Is this any help?

Anonymous 81

Public Health Nutritionist

Normal user

17 May 2013, 21:01

Dear Mark,
I thank you for your usual support. To give you additional information, we don't have issues on doing the wealth classification. very recently we did HEA and we are clear about the profile of the community in terms of wealth category and characteristics. the issue we have is how to assess the impact of the FSL on the poor household particularly on nutritional status. so, i was wondering if you further simplify your advice particularly on the last statements which said as "With this last approach you need to be sure that your targeting criteria captures a large proportion of those at-risk and it can be applied".

Thanks

Mark Myatt

Consultant Epideomiologist

Frequent user

20 May 2013, 15:34

Two things here (I think) ...

(1) "how to assess the impact of the FSL on the poor household particularly on nutritional status" - I think you might want to look at using anthropometry. You could use H/A for this or a combination of W/A and MUAC. You might also want to look at food security / dietary intake data using something like the household dietary diversity score or a fuller food frequency questionnaire. You'd want survey to be at fixed times in the year to avoid mistaking seasonal effects for program effects. If you are asking specifically about assessing impact in poor HHs then you will need a good way of identifying these HHs (see below) either as you sample or from a larger sample.

(2) "advice particularly on the last statements" - For the first part "targeting criteria captures a large proportion of those at-risk" you might ask:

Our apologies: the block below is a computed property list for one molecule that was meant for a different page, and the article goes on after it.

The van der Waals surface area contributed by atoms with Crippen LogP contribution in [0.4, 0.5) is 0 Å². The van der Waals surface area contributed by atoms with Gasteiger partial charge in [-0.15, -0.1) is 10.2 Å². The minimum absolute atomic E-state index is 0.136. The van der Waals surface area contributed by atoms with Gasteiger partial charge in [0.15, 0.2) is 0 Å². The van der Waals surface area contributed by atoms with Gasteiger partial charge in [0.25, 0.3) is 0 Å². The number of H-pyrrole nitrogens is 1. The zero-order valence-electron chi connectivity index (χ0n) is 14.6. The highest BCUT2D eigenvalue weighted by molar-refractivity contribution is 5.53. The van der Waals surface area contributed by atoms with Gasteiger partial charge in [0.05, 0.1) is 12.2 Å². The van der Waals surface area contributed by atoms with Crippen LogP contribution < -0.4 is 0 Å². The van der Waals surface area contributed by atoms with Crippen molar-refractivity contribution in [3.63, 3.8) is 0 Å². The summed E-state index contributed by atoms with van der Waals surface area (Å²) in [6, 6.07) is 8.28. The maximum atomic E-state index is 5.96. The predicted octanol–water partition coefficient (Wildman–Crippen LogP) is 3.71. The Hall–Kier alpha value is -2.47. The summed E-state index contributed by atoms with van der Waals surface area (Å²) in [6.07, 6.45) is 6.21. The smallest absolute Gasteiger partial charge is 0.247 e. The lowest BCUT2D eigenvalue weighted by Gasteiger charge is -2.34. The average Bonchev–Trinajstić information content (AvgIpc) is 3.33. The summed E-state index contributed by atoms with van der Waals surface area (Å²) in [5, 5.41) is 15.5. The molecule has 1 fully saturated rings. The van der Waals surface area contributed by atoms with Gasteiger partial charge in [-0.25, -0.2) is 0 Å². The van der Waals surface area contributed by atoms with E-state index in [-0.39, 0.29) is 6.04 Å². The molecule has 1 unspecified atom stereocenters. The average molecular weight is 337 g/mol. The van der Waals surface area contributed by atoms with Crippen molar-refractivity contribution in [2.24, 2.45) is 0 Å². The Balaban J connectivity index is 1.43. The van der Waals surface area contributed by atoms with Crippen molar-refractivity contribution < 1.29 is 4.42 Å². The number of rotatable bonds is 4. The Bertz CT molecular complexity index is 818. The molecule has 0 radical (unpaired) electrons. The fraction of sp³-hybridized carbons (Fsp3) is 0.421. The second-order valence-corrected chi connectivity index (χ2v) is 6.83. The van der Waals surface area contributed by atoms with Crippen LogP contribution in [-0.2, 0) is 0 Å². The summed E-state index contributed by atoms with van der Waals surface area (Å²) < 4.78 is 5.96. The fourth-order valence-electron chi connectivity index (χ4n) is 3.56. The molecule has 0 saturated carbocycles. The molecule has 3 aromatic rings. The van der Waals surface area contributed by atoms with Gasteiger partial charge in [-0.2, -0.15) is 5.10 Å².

Is it sensitive (i.e. does it select all or almost all at-risk HHs)?

Without sensitivity you will not capture the majority of at-risk HHs and have little overall effect The last part "and it can be applied" means that the targeting criteria is well defined and practicable. You might ask:
  Is it easy to use?
  Is it cheap?
  Is it reliable (i.e. two people will tend to select the same HHs)?
  Is it accurate (i.e. it selects the HHs it should select)?

You might also ask:
  Is it specific (i.e. does it avoid putting resources where they are not needed)?

Is this any help?

Sonya LeJeune

Normal user

30 May 2013, 10:37

Hi
I just wanted to add something about interpreting your results, even though you are at the start of your work, it is worth thinking about this now, as that might help with fieldwork.

espeically to take care when looking for a direct causal link between the food security (FS) situation and the nutritional status of the child.
after all FS is not the only factor that can affect the nutritional status, also, as per your HEA assessment, the unit of analysis was the HOUSEHOLD whereas the child is just one member of that household unit.
and of course seasonality has an impact on the nutritional status of the child.

I am not saying you should avoid anthropometric assessment, but I am just advising caution with interpretation of results.

good luck